The brand's 2019 cruise show took place in an actual cemetery filled with Roman rulers, and the clothing was shown on a runway split with fire, because, according to Michele, the collection was about “the idea of death as a fascination.” And if what Michele presented to his 400 or so guests is any indication, we have to say, the mind reels.
“Alyscamps is a Roman cemetery, but it’s also not a cemetery, it was a promenade, it became a walk in the 1700s; it is hybridized, it does not look like a cemetery because it is and it isn’t. I like things that seem like something but are not,” #AlessandroMichele. Flames and fire divide the runway which features candles burning on iron candelabras for the #GucciCruise19 fashion show on the Promenade Des Alyscamps in Arles. The ancient site, where Roman citizens were buried, is the setting for the new collection showing live now on Gucci’s Instagram Stories.
“Alyscamps is a Roman cemetery, but it’s also not a cemetery, it was a promenade, it became a walk in the 1700s; it is hybridized, it does not look like a cemetery because it is and it isn’t. I like things that seem like something but are not,” Michele said on Instagram of the setting. This is important because, according to Vogue, his models were dressed to resemble “widows attending graves tires, kids playing rock ‘n’ roll stars, and ladies who aren’t ladies.” In reality, there were what The Cut is calling “death masks” (a cast of a face made from the corpse after a person dies), crosses, decaying bouffants, and long, lacy Victorian gowns.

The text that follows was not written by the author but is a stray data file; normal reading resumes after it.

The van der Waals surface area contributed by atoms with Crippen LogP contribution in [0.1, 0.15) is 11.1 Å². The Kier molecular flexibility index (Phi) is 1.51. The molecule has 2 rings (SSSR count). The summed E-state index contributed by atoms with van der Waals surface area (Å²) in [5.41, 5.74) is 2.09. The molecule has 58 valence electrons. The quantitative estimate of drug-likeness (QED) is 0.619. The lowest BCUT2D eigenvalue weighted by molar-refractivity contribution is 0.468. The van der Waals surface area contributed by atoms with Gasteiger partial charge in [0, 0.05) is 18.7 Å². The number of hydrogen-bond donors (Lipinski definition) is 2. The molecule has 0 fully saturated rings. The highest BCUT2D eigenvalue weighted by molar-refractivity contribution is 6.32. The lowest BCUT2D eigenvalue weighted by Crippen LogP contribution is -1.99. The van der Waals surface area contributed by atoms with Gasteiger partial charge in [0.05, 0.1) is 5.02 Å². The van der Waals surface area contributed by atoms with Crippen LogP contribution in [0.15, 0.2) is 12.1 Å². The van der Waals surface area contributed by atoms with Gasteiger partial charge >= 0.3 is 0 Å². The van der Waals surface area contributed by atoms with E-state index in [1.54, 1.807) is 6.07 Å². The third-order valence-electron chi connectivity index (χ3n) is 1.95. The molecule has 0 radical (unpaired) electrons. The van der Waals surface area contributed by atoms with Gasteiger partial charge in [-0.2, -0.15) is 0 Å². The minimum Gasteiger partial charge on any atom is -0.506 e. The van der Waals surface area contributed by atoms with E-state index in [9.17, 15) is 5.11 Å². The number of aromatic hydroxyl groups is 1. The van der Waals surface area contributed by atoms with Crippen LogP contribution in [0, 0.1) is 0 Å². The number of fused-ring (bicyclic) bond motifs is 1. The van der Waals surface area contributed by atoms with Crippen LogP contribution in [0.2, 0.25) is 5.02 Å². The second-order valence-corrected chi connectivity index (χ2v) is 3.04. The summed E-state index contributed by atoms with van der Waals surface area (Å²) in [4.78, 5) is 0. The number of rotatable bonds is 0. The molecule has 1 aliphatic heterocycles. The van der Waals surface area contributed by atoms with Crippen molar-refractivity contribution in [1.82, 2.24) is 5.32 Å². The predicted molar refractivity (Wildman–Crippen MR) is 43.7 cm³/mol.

Similar to what Jared Leto and Lana Del Ray wore to this year's Met Gala, there was religious vestments-style embroidery featured on the backs of coat, as well “as a hat with a feather inspired by a vintage design by the late milliner Frank Olive,” the brand shared on Twitter. There were no shortage of death motifs either, including “symbols from ancient graves” like flames and flowers.
The show seems to be a proper introduction to the Parisian way, considering Gucci announced earlier this month it would skip Milan Fashion Week in September in favor of Paris Fashion Week, or what it's calling a “three-part homage to France.” And is it too soon to say we die over this creative homage? Because if this is the period of mourning that awaits us, well, count us in.